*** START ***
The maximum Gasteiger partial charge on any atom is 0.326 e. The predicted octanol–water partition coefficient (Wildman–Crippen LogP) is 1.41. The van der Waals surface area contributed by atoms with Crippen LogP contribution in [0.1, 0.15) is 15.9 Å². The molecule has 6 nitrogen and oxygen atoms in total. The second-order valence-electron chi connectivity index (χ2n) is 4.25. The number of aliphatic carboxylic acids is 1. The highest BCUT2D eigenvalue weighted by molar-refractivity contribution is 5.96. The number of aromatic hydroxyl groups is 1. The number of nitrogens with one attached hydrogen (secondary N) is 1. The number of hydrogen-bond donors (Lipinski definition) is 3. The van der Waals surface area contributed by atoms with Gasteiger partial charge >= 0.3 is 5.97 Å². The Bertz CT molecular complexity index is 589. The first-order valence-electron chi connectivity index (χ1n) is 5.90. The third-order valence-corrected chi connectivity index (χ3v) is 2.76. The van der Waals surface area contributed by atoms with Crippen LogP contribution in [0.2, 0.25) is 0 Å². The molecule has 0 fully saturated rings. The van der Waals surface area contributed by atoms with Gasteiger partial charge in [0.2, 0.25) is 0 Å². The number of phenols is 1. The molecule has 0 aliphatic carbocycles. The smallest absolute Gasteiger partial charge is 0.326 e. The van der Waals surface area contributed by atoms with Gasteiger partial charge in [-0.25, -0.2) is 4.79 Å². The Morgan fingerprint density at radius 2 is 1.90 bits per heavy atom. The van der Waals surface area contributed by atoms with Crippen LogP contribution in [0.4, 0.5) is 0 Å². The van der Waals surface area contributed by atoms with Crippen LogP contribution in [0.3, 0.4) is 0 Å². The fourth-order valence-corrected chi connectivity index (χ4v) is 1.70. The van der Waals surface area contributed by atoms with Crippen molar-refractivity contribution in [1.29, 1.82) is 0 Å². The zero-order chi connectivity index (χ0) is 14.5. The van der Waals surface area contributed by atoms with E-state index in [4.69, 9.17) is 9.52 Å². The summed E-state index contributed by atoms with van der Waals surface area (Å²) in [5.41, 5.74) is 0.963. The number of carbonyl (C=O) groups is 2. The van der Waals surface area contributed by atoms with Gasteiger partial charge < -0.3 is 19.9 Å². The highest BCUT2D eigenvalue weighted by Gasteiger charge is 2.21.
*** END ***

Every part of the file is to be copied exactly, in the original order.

The maximum Gasteiger partial charge on any atom is 0.326 e. The predicted octanol–water partition coefficient (Wildman–Crippen LogP) is 1.41. The van der Waals surface area contributed by atoms with Crippen LogP contribution in [0.1, 0.15) is 15.9 Å². The molecule has 6 nitrogen and oxygen atoms in total. The second-order valence-electron chi connectivity index (χ2n) is 4.25. The number of aliphatic carboxylic acids is 1. The highest BCUT2D eigenvalue weighted by molar-refractivity contribution is 5.96. The number of aromatic hydroxyl groups is 1. The number of nitrogens with one attached hydrogen (secondary N) is 1. The number of hydrogen-bond donors (Lipinski definition) is 3. The van der Waals surface area contributed by atoms with Gasteiger partial charge >= 0.3 is 5.97 Å². The Bertz CT molecular complexity index is 589. The first-order valence-electron chi connectivity index (χ1n) is 5.90. The third-order valence-corrected chi connectivity index (χ3v) is 2.76. The van der Waals surface area contributed by atoms with Crippen LogP contribution in [0.2, 0.25) is 0 Å². The molecule has 0 fully saturated rings. The van der Waals surface area contributed by atoms with Gasteiger partial charge in [0.2, 0.25) is 0 Å². The number of phenols is 1. The molecule has 0 aliphatic carbocycles. The smallest absolute Gasteiger partial charge is 0.326 e. The van der Waals surface area contributed by atoms with Gasteiger partial charge in [-0.25, -0.2) is 4.79 Å². The Morgan fingerprint density at radius 2 is 1.90 bits per heavy atom. The van der Waals surface area contributed by atoms with Crippen LogP contribution in [0.4, 0.5) is 0 Å². The van der Waals surface area contributed by atoms with Crippen LogP contribution in [0.3, 0.4) is 0 Å². The fourth-order valence-corrected chi connectivity index (χ4v) is 1.70. The van der Waals surface area contributed by atoms with Crippen molar-refractivity contribution in [1.29, 1.82) is 0 Å². The zero-order chi connectivity index (χ0) is 14.5. The van der Waals surface area contributed by atoms with E-state index in [4.69, 9.17) is 9.52 Å². The summed E-state index contributed by atoms with van der Waals surface area (Å²) in [5.41, 5.74) is 0.963. The number of carbonyl (C=O) groups is 2. The van der Waals surface area contributed by atoms with Gasteiger partial charge < -0.3 is 19.9 Å². The highest BCUT2D eigenvalue weighted by Gasteiger charge is 2.21.